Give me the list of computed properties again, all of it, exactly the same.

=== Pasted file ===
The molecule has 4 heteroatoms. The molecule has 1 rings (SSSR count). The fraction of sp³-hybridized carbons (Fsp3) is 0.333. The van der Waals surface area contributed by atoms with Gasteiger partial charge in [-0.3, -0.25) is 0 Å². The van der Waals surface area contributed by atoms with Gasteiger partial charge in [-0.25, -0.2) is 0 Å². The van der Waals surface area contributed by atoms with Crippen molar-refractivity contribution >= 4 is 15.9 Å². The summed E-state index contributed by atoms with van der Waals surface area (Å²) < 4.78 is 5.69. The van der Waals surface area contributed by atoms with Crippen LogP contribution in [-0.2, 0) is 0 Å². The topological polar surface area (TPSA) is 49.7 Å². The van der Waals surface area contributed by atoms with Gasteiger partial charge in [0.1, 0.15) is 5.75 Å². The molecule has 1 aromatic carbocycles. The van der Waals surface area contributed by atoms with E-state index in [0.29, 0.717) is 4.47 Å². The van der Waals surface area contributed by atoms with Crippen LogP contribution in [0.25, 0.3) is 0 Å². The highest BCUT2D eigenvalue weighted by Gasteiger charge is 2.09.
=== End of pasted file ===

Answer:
The molecule has 4 heteroatoms. The molecule has 1 rings (SSSR count). The fraction of sp³-hybridized carbons (Fsp3) is 0.333. The van der Waals surface area contributed by atoms with Gasteiger partial charge in [-0.3, -0.25) is 0 Å². The van der Waals surface area contributed by atoms with Gasteiger partial charge in [-0.25, -0.2) is 0 Å². The van der Waals surface area contributed by atoms with Crippen molar-refractivity contribution >= 4 is 15.9 Å². The summed E-state index contributed by atoms with van der Waals surface area (Å²) < 4.78 is 5.69. The van der Waals surface area contributed by atoms with Crippen LogP contribution in [-0.2, 0) is 0 Å². The topological polar surface area (TPSA) is 49.7 Å². The van der Waals surface area contributed by atoms with Gasteiger partial charge in [0.1, 0.15) is 5.75 Å². The molecule has 1 aromatic carbocycles. The van der Waals surface area contributed by atoms with E-state index in [0.29, 0.717) is 4.47 Å². The van der Waals surface area contributed by atoms with Crippen LogP contribution in [0.25, 0.3) is 0 Å². The highest BCUT2D eigenvalue weighted by Gasteiger charge is 2.09.